Section 1144 – Revoking a Confirmation Order

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Our latest installment of “Breaking the Code” examines section 1144 of the Bankruptcy Code, which governs the revocation of an order confirming a chapter 11 plan of reorganization. 

Section 1144 provides that the court may, upon the request of a party in interest any time before 180 days after entry of an order confirming a plan of reorganization, and after notice and a hearing, revoke the confirmation order if and only if that order was obtained by fraud.  If a court revokes a confirmation order, section 1144 further provides that the revocation order shall (1) “contain such provisions as are necessary to protect any entity acquiring rights in good faith reliance on the order of confirmation,” and (2) revoke the debtor’s discharge under the Bankruptcy Code. 

Exclusive Means for Revocation of a Confirmation Order

Section 1144 provides the exclusive means by which a court may revoke an order confirming a chapter 11 plan of reorganization.  In re Longardner & Assocs., Inc., 855 F.2d 455, 460 (7th Cir. 1988); S.N. Phelps & Co. v. The Circle K Corp. (In re The Circle K Corp.), 171 B.R. 666, 668 (Bankr. D. Ariz. 1994).  Accordingly, the only basis for revocation of a chapter 11 confirmation order is that such order was procured through fraud.

Demonstrating Fraud

Although section 1144 provides that a chapter 11 confirmation order may only be revoked if it was “procured by fraud,” the Bankruptcy Code does not define fraud.  See Longardner, 855 F.2d at 461 citing In re Braten Apparel Corp., 21 B.R. 239, 256 (Bankr. S.D.N.Y. 1982) (“Congress provided no dictionary for the word ‘fraud’ and left it to the development of judicial gloss to guide delineation of types of conduct generally understood to constitute fraud.”).  Courts have generally interpreted section 1144 to require the requesting party to demonstrate actual fraudulent intent in connection with the procurement of the confirmation order.  See, e.g., Tenn-Fla Partners v. First Union Nat’l Bank of Fla. (In re Tenn-Fla Partners), 226 F.3d 746, 750 (6th Cir. 2000); Longardner, 855 F.2d at 461; Morgenstein v. Motors Liquidation Co. (In re Motors Liquidation Co.), 462 B.R. 494, 505 (Bankr. S.D.N.Y. 2012); Ogden v. Ogden Modulars, Inc. (In re Ogden Modulars, Inc.), 180 B.R. 544, 547 (Bankr. E.D. Mo. 1995).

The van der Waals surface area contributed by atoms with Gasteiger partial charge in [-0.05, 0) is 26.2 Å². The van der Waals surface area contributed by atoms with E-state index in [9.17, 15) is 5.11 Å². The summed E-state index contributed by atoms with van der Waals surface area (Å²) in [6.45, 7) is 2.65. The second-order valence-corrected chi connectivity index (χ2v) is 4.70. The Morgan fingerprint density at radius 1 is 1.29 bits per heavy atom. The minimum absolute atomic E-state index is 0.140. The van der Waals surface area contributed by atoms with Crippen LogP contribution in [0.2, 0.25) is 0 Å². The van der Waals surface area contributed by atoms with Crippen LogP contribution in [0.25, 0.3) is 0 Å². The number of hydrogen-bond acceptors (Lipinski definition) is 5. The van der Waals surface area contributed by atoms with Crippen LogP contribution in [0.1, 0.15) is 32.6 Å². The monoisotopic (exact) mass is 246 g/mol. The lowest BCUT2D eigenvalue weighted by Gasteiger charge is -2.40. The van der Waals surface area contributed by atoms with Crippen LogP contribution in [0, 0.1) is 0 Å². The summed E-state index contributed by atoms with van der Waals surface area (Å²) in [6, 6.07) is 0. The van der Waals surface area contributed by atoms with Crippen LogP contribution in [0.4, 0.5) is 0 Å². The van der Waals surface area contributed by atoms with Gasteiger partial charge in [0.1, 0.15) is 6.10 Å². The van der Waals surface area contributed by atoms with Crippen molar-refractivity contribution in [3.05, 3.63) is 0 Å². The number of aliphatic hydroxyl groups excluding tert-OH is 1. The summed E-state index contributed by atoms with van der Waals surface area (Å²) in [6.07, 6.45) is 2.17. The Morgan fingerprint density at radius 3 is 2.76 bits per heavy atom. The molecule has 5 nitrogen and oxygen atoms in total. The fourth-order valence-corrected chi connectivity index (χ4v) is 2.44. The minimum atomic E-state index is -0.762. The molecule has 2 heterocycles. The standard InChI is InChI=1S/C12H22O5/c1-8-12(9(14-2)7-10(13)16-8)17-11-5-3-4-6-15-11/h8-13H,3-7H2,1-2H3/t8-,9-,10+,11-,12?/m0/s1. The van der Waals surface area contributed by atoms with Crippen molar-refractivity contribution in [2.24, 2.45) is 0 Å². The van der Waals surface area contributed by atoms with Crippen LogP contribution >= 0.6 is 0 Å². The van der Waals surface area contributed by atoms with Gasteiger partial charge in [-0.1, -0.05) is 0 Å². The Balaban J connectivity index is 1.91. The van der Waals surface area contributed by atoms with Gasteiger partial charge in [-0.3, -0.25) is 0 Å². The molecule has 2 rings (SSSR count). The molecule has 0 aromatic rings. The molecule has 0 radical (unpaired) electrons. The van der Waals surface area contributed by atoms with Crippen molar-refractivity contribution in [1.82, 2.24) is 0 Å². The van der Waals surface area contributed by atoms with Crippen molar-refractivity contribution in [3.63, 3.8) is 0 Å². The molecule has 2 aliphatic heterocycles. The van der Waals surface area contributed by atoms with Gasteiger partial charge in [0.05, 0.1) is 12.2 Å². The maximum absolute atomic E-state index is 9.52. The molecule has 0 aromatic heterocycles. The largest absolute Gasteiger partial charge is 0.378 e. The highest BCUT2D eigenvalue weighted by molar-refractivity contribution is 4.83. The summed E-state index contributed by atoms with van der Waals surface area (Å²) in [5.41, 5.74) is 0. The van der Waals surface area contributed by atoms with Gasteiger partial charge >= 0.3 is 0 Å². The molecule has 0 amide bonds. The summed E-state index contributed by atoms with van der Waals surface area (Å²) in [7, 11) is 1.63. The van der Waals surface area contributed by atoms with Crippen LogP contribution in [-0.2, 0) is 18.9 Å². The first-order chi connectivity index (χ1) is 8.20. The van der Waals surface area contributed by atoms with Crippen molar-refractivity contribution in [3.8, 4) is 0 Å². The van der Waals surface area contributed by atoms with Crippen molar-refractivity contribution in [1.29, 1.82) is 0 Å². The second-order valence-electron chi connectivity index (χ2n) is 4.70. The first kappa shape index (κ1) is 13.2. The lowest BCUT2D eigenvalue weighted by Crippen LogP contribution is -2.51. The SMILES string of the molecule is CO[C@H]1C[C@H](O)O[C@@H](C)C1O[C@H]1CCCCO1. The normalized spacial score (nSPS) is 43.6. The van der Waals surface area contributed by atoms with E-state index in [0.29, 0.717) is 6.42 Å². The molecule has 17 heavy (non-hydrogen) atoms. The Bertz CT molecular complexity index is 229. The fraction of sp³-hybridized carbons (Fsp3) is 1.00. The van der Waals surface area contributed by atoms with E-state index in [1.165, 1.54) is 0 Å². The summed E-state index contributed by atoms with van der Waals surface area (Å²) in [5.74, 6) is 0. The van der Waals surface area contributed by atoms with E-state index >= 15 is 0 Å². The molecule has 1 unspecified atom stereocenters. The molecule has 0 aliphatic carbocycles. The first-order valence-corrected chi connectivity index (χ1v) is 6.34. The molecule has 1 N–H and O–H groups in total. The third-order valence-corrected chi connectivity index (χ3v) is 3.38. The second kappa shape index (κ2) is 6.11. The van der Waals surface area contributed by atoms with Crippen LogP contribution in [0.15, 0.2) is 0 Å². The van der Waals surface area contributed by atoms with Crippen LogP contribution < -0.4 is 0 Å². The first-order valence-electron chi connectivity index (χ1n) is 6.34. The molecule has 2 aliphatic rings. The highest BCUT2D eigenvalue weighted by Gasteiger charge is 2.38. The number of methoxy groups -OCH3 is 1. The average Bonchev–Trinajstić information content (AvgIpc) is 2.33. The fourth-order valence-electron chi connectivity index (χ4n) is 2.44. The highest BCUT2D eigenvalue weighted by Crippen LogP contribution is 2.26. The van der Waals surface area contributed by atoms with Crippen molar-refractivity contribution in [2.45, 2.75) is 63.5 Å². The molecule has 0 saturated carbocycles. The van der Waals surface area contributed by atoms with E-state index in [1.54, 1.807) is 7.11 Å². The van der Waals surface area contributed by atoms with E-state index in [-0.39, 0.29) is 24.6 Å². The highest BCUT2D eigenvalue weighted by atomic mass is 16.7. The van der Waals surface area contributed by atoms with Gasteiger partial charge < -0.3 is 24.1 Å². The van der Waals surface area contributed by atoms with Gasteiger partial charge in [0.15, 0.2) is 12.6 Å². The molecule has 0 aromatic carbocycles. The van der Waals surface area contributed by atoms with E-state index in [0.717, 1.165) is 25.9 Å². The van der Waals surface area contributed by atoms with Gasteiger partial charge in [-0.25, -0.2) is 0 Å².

Several courts have held that the fraud in question need not be perpetrated upon the party requesting revocation; instead, fraud on the court is sufficient to support the request to revoke a confirmation order pursuant to section 1144.  See, e.g., Tenn-Fla Partners, 226 F.3d at 751 (holding that “fraud on the court can justify revocation under [section] 1144”); In re V&M Mgmt., Inc., 215 B.R. 895, 904 (Bankr. D. Mass. 1997) (stating that section 1144 “does not necessarily require proof of pecuniary loss to the plaintiff but instead may be satisfied by anticipated loss to the estate as a whole, prejudice to the estate, or even, in the case of fraud on the court, by harm to the integrity of the judicial process (without proof of economic harm of any sort”); Ogden Modulars, 180 B.R. at 547 (holding that the failure to disclose material information known by an entity that is obligated to disclose such information may constitute fraud for the purposes of section 1144); In re Kostoglou, 73 B.R. 596, 599 (Bankr. N.D. Ohio 1987) (“[M]isrepresentations made to a bankruptcy court concerning the value of property owned by a debtor is the type of ‘fraud’ contemplated by Congress in enacting [section] 1144.”).  Additionally, section 1144 varies from the standard for revocation of a chapter 7 discharge in that section 1144 does not require that the fraud in question was committed by the debtor—or the plan proponent—and does not require the party requesting revocation to have been unaware of the fraud at the time of discharge.  Compare 11 U.S.C. § 1144 with 11 U.S.C. § 727(d).